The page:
When President Harry Truman sent U.S. troops to defend South Korea from North Korea’s onslaught in late June 1950, 78 percent of Americans supported the move. Another Gallup survey in August, asking respondents if the intervention had been a mistake, found that only 20 percent embraced that view. After Communist China’s entry into the war in late 1950, however, the shift in public opinion was dramatic. A Gallup poll taken in early February 1951 showed that a plurality of 49 percent to 41 percent believed that Truman’s decision had been a blunder. Although support for the administration’s position recovered modestly thereafter, pro-intervention sentiment never again rose above 50 percent.
Public opinion regarding Washington’s intervention in Vietnam exhibited an even more pronounced downward spiral. Americans strongly favored Lyndon Johnson’s decision to dispatch U.S. ground forces to South Vietnam in 1965, 59 percent to 25 percent. By January 1967, however, support was down to 50 percent and opposition stood at 37 percent. At the point Richard Nixon entered the White House in January 1969, only 39 percent backed the war effort; 52 percent were now opposed. When the Paris Peace Accords were signed and direct U.S. military involvement in Vietnam’s strife ended in January 1973, pro-war sentiment had sagged to an anemic 29 percent.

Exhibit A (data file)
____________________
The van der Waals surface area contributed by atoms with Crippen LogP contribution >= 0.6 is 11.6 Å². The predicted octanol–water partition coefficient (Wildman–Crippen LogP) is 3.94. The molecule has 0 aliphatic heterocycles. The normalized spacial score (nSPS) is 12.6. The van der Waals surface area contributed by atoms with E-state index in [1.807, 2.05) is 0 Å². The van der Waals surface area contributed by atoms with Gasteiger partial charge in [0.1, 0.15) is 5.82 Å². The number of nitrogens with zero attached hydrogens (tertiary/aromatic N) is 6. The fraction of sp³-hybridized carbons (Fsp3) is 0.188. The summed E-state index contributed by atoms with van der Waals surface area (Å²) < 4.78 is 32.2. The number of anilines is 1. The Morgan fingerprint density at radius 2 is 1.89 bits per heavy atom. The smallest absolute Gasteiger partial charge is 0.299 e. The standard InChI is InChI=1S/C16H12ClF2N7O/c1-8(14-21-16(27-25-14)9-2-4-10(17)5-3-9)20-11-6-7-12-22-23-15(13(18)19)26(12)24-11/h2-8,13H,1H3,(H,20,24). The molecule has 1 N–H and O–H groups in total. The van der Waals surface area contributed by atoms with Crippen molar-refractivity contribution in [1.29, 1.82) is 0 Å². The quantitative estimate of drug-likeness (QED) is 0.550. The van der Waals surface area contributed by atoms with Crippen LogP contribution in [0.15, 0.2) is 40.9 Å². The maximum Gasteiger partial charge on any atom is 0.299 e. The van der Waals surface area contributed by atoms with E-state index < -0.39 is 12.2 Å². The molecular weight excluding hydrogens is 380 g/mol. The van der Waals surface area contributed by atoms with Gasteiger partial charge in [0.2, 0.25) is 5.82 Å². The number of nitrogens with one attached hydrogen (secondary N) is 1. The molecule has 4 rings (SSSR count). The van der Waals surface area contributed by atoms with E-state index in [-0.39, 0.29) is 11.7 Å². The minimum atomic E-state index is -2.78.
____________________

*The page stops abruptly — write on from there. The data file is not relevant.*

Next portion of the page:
President George W. Bush encountered an even more rapid plunge of support with respect to his Iraq policy. A March 24, 2003, Gallup/USA Today/CNN poll showed that 72 percent of Americans supported the U.S.-led invasion of Iraq, which had begun on March 19. Only 25 percent were opposed. However, by the summer of 2004, more than half of respondents in various surveys already believed that the U.S. intervention had been a mistake.
Initial support for using force in Afghanistan after the 9-11 terrorist attacks on the Pentagon and the World Trade Center was even more lopsided than sentiment in favor of military action against Iraq. In November 2001, support levels were above 90 percent. An inexorable decline then began from that lofty height, although it was noticeably more gradual than public attitudes regarding Iraq. In 2004, support for the Afghanistan mission was still at 72 percent, and it was not until 2014 that more Americans were opposed to the counterinsurgency/nation-building campaign than were in favor.
Favorable sentiment regarding the Iraq and Afghanistan interventions did not age well over the longer term either. An August 2021, AP/NORC survey found that 62 percent of Americans believed that the Afghanistan War had not been worth fighting, while the figure for the Iraq War was 63 percent.
The repeated — and sometimes rapid — onset of war weariness with respect to Washington’s wars of choice should be flashing a bright caution light to the Biden administration. The American people do not exhibit much patience regarding overseas crusades that produce inconclusive results, much less undeniable failure. Biden’s pledge that the United States will assist Ukraine “for as long as it takes” to repel Russia’s aggression may be issuing a promissory note that the American public is not willing to back.